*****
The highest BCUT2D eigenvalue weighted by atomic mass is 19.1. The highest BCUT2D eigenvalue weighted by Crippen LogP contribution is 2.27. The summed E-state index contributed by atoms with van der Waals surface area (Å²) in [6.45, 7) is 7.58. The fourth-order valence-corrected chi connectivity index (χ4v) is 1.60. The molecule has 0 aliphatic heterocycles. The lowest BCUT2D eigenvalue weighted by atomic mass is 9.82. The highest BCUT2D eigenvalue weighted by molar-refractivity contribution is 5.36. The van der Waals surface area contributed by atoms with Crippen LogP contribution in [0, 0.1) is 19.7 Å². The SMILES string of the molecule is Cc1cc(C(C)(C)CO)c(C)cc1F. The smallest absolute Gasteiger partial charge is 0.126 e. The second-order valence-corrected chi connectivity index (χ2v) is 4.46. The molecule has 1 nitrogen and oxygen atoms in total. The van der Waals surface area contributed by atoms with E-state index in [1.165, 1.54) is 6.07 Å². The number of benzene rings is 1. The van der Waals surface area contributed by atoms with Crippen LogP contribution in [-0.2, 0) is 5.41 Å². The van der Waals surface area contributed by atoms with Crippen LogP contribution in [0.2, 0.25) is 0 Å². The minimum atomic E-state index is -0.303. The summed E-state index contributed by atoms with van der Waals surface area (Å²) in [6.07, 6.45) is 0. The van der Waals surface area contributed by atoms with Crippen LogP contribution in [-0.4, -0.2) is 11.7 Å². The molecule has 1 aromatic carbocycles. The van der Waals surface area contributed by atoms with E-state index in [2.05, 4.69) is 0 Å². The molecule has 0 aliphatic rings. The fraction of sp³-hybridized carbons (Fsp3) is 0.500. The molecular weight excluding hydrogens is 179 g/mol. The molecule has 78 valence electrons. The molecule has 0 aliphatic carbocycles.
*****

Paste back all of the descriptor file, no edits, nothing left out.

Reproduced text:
The highest BCUT2D eigenvalue weighted by atomic mass is 19.1. The highest BCUT2D eigenvalue weighted by Crippen LogP contribution is 2.27. The summed E-state index contributed by atoms with van der Waals surface area (Å²) in [6.45, 7) is 7.58. The fourth-order valence-corrected chi connectivity index (χ4v) is 1.60. The molecule has 0 aliphatic heterocycles. The lowest BCUT2D eigenvalue weighted by atomic mass is 9.82. The highest BCUT2D eigenvalue weighted by molar-refractivity contribution is 5.36. The van der Waals surface area contributed by atoms with Crippen LogP contribution in [0, 0.1) is 19.7 Å². The SMILES string of the molecule is Cc1cc(C(C)(C)CO)c(C)cc1F. The smallest absolute Gasteiger partial charge is 0.126 e. The second-order valence-corrected chi connectivity index (χ2v) is 4.46. The molecule has 1 nitrogen and oxygen atoms in total. The van der Waals surface area contributed by atoms with E-state index in [1.165, 1.54) is 6.07 Å². The number of benzene rings is 1. The van der Waals surface area contributed by atoms with Crippen LogP contribution in [-0.2, 0) is 5.41 Å². The van der Waals surface area contributed by atoms with Crippen LogP contribution in [0.2, 0.25) is 0 Å². The minimum atomic E-state index is -0.303. The summed E-state index contributed by atoms with van der Waals surface area (Å²) in [6.07, 6.45) is 0. The van der Waals surface area contributed by atoms with Crippen LogP contribution in [-0.4, -0.2) is 11.7 Å². The molecule has 1 aromatic carbocycles. The van der Waals surface area contributed by atoms with E-state index in [2.05, 4.69) is 0 Å². The molecule has 0 aliphatic rings. The fraction of sp³-hybridized carbons (Fsp3) is 0.500. The molecular weight excluding hydrogens is 179 g/mol. The molecule has 78 valence electrons. The molecule has 0 aliphatic carbocycles.